Hello , Hello you guys! I totally forgot to mention the sanding issue with spray painting because I did not sand this piece before painting. I hear all of the collective gasps….BUT…. the reason being….I have found that when you clean old antiques up and spray paint them the paint takes so much better than if you had sanded the surface. Here’s why: when you sand, sometimes some of the raw wood gets exposed, and that makes the paint take differently than where there is finish. Typically you would prime to alleviate that , but I would rather have the original wood finish show through than a primer. I know, I know…I am a painting rogue….but it works! Now If the finish you are spray painting is super glossy or metal or plastic, then I do recommend a sanding and a coat of primer before painting. There are fusion spray paints especially for plastic that do not require a primer, but I always recommend a primer for metal.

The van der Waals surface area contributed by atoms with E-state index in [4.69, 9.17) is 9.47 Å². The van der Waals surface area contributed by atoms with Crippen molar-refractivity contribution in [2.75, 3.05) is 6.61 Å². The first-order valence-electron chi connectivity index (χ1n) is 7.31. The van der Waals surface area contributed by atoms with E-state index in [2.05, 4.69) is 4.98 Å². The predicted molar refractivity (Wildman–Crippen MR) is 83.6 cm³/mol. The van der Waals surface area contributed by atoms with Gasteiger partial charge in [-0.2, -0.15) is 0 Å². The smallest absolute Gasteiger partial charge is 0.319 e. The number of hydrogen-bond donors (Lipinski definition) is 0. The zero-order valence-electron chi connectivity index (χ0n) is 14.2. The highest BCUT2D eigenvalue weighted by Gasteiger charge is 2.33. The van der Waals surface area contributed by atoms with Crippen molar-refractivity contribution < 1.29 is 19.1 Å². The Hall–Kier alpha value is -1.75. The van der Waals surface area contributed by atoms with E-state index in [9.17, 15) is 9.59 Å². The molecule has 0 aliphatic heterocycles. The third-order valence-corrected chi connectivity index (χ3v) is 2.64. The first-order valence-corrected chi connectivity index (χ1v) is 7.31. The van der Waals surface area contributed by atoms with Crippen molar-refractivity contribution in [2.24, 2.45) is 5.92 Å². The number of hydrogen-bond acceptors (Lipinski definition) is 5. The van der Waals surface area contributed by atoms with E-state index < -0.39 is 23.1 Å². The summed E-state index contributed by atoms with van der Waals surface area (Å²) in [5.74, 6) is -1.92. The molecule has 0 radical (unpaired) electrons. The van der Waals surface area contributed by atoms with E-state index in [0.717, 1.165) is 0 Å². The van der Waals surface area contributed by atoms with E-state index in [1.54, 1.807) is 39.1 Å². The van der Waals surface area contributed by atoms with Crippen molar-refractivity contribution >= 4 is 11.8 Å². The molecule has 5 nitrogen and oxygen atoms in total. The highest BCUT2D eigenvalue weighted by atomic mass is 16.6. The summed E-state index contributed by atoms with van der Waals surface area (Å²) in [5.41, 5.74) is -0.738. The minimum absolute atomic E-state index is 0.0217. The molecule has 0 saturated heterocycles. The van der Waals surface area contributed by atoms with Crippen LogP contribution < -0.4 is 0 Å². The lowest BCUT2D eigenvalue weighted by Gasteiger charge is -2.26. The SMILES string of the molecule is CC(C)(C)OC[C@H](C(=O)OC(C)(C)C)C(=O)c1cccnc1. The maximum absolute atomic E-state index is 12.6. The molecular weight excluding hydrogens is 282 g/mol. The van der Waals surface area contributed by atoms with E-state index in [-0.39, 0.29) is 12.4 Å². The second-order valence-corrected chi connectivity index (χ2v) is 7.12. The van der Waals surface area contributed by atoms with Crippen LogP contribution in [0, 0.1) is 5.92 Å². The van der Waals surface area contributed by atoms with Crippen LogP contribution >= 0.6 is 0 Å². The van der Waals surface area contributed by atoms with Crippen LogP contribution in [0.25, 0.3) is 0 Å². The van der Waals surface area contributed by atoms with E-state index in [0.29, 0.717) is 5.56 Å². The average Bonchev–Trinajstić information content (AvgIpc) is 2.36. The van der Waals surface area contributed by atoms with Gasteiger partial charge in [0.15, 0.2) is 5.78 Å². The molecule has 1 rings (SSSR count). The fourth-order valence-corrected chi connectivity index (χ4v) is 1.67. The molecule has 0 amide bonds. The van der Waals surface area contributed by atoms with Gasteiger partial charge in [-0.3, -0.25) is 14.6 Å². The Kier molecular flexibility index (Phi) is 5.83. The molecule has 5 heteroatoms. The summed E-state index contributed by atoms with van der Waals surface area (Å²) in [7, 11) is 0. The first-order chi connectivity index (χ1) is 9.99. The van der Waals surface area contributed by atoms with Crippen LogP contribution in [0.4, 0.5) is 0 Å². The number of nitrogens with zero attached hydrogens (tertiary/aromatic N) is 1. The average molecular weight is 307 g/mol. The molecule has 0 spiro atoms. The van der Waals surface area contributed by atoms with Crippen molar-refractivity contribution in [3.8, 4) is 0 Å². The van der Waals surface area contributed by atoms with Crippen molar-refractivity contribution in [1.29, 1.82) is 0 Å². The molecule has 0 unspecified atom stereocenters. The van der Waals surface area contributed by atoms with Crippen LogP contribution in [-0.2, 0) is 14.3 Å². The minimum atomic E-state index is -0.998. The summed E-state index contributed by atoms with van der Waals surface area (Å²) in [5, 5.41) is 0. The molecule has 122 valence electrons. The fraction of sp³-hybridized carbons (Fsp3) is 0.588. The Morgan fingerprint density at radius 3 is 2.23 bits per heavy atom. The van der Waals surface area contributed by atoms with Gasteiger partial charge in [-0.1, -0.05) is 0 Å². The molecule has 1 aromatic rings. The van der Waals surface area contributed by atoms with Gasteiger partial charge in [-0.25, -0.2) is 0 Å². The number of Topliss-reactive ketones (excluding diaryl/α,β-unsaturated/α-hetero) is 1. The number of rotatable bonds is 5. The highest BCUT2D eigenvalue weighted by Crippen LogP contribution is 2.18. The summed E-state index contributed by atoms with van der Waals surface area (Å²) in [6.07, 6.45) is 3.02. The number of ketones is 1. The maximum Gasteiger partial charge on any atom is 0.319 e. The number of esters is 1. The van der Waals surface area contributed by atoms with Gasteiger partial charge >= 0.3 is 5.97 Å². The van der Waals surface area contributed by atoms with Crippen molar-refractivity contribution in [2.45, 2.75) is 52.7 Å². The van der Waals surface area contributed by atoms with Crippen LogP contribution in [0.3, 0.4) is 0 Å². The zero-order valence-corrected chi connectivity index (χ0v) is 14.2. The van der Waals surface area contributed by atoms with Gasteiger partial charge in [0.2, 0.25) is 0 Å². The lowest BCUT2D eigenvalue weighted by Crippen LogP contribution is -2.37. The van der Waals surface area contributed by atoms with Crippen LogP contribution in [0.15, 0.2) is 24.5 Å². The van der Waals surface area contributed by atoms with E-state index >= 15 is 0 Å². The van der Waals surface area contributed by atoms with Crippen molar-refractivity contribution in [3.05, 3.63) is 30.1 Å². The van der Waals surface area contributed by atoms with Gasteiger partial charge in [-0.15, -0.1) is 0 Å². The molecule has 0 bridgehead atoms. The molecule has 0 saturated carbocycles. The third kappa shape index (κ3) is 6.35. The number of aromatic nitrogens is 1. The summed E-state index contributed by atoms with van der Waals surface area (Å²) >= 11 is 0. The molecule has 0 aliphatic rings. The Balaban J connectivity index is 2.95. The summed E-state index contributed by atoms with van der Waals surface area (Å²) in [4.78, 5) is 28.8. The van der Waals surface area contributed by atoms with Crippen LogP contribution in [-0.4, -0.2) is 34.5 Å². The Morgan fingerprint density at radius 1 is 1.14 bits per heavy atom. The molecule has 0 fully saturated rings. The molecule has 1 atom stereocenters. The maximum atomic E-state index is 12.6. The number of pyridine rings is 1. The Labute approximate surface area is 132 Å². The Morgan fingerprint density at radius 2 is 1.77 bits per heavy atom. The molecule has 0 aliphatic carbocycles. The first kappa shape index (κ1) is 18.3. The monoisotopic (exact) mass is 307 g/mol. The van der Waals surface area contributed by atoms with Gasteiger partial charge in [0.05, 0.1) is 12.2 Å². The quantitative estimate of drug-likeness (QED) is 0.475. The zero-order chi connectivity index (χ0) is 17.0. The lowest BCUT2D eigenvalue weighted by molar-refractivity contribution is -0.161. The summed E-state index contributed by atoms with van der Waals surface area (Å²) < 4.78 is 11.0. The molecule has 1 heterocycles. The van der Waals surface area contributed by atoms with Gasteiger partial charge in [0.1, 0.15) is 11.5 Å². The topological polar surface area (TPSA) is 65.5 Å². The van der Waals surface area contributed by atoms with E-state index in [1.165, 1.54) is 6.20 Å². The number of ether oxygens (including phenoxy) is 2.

Leigh, well, the breeze may have been the culprit because it makes the spray paint more powdery. But also did you notice if your finger was getting in the way of the nozzle? Sometimes without noticing fingers can cause a really textured spray. Lastly, it could have been a bad nozzle….but my gut says it is the breeze. :)

Kelly Ann, How funny is that!? You are totally right about them having the best colors!

Cococozy, you can totally spray paint your tin mirror, just make sure that you prime the metal first with a spray primer.

Stephanie, yes…I have had several brands of nozzles break on me before , and it is really frustrating! It just happens sometimes I think!

Lauren, I totally bought one of those this summer while working on my parents pieces, and It was okay…but I am not sold. Maybe I need to revisit it, and see if I can like it more!:)

So glad this was helpful and fun for you all…..xo